Boston, Massachusetts (CNN) -- Aijalon Mahli Gomes, the U.S. citizen sentenced to eight years of hard labor for crossing over the Chinese border into North Korea, arrived home Friday afternoon with the man who secured his freedom, former President Jimmy Carter.
Gomes' family rushed toward the steps of the private plane, wiping tears from their eyes and hugging the man imprisoned in communist North Korea since January.
"Thank you President Carter for traveling to North Korea to bring Aijalon home," the family said in a statement. "For Aijalon, although returning home, the journey toward healing really just begins today."
Relatives later spoke to reporters outside the family home about the release. Relatives said Gomes looked well physically.
"We are greatly pleased and thankful for [his] coming home," said Gomes' uncle, Michael Farrow. "We are thankful for all the prayers and God most of all."
Gomes' younger brother, Milton McCarthy Jr., 19, said, "It's an overwhelming amount of joy and happiness. It's a prayer being answered."
Carter did not make any comments about his trip, which was surrounded by speculation on whether the former president had met with the reclusive North Korean leader Kim Jong Il. Carter has a history of helping thaw frigid Pyongyang-Washington relations.
North Korea sentenced Gomes, 31, to hard labor and a fine of about $600,000 for illegally crossing its border with China and for an unspecified "hostile act." Gomes is believed to be a Christian activist.
"At the request of President Carter, and for humanitarian purposes, Mr. Gomes was granted amnesty by the chairman of the National Defense Commission, Kim Jong Il," said a statement from the Carter Center in Atlanta, Georgia.
Farrow said Gomes, who had been living in South Korea for about nine years, was last home at Christmas.
Farrow said he didn't know the circumstances surrounding Gomes' entry into North Korea.
"That's not in his character," Farrow said. "He did not take things to the extreme. He may have just been trying to peek in and help others and teach them. He had good motives. I know he had good intentions."
Nor does the family believe that Gomes tried to commit suicide, as suggested by North Korean reports, Farrow said.
"He's a spiritual person," Farrow said about his nephew. "Perhaps he got sick, his body shut down."
The U.S. State Department and U.N. Secretary-General Ban Ki-moon welcomed Gomes' release.
"We ... are relieved that he will soon be safely reunited with his family," said department spokesman P.J. Crowley. "We appreciate former President Carter's humanitarian effort and welcome North Korea's decision to grant Mr. Gomes special amnesty and allow him to return to the United States."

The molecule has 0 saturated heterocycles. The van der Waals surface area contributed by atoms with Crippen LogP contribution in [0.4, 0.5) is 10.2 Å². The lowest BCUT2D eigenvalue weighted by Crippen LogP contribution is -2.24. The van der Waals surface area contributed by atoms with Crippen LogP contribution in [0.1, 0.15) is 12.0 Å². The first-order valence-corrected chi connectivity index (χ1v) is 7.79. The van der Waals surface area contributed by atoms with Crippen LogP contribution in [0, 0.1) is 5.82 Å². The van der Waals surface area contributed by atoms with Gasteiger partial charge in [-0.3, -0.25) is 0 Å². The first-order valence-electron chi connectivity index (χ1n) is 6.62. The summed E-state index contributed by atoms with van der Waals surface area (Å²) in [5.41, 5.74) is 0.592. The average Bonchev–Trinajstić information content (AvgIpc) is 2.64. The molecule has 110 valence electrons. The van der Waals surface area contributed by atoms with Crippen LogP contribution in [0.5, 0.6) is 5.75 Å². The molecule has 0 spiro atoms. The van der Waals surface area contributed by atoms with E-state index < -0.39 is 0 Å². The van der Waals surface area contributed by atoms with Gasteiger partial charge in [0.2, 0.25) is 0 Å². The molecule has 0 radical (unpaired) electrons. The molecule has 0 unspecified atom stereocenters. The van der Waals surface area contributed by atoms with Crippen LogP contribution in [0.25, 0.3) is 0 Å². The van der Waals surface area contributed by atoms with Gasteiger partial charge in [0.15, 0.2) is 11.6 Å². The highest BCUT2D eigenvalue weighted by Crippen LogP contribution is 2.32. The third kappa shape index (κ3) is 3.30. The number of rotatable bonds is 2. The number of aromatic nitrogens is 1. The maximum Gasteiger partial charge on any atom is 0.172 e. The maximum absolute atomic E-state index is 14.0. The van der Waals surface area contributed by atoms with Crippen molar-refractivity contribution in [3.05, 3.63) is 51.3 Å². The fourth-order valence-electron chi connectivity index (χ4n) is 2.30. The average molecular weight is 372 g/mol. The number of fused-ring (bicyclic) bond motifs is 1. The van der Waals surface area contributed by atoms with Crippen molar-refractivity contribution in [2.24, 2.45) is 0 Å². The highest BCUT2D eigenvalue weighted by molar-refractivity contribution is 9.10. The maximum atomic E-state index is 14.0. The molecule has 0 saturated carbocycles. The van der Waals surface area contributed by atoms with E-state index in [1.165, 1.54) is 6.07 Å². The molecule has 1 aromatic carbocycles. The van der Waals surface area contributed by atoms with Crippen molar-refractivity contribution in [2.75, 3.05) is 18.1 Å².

He added, "The U.S. and North Korea do not have diplomatic relations and, as the case of Mr. Gomes illustrates, travel to North Korea is not routine or risk-free."
Ban commended Carter and said he "appreciates the decision" of North Korea to release
Gomes on "humanitarian considerations."
Two American journalists -- Laura Ling and Euna Lee, who had crossed the border into North Korea in March 2009 and were arrested and sentenced to 12 years hard labor -- were released in August 2009 after an intervention by former U.S. President Bill Clinton.
Carter arrived in North Korea's capital, Pyongyang, Wednesday on a humanitarian mission to negotiate the release of Gomes. His visit was a private mission, and was not endorsed by the Obama administration.
Carter was greeted by Kim Gye Gwan, North Korea's chief negotiator at the six-party nuclear talks, and he also met the country's titular head of state, Kim Jong Nam, according to state-run media in North Korea.
"Jimmy Carter made an apology to Kim Yong Nam for American Gomes' illegal entry into [North Korea] and gave him the assurance that such case will never happen again," the Korean Central News Agency reported Friday.
KCNA also reported that Kim told Carter that North Korea wants to resume the six-party talks and work toward the denuclearization of the Korean peninsula.
Carter's 1994 talks with the late Kim Il Sung, Kim Jong Il's father, paved the way for the "Agreed Framework" the same year, an agreement designed to rein in Pyongyang's nuclear ambitions.
Gomes didn't have only Carter as an advocate. Florida-based attorney Michael Cavendish, who doesn't know Gomes, started a letter-writing campaign when he learned about Gomes' sentencing in April. Some of his letters criticized the U.S. government, which he argued initially did not do enough to advocate for Gomes.
"Over the past four months, there were times when it seemed pointless to write another letter, to make another phone call, to talk to anybody about it at all, because the world is vast and there were all kinds of other stories going on that were sucking up people's attention. And things between the United States and North Korea and its allies were very, very grim," Cavendish said early Friday.
"I'm just tremendously happy that he's been set free," Cavendish said.
CNN's Catherine Shoichet and Susan Candiotti and journalist Andrew Salmon contributed to this report.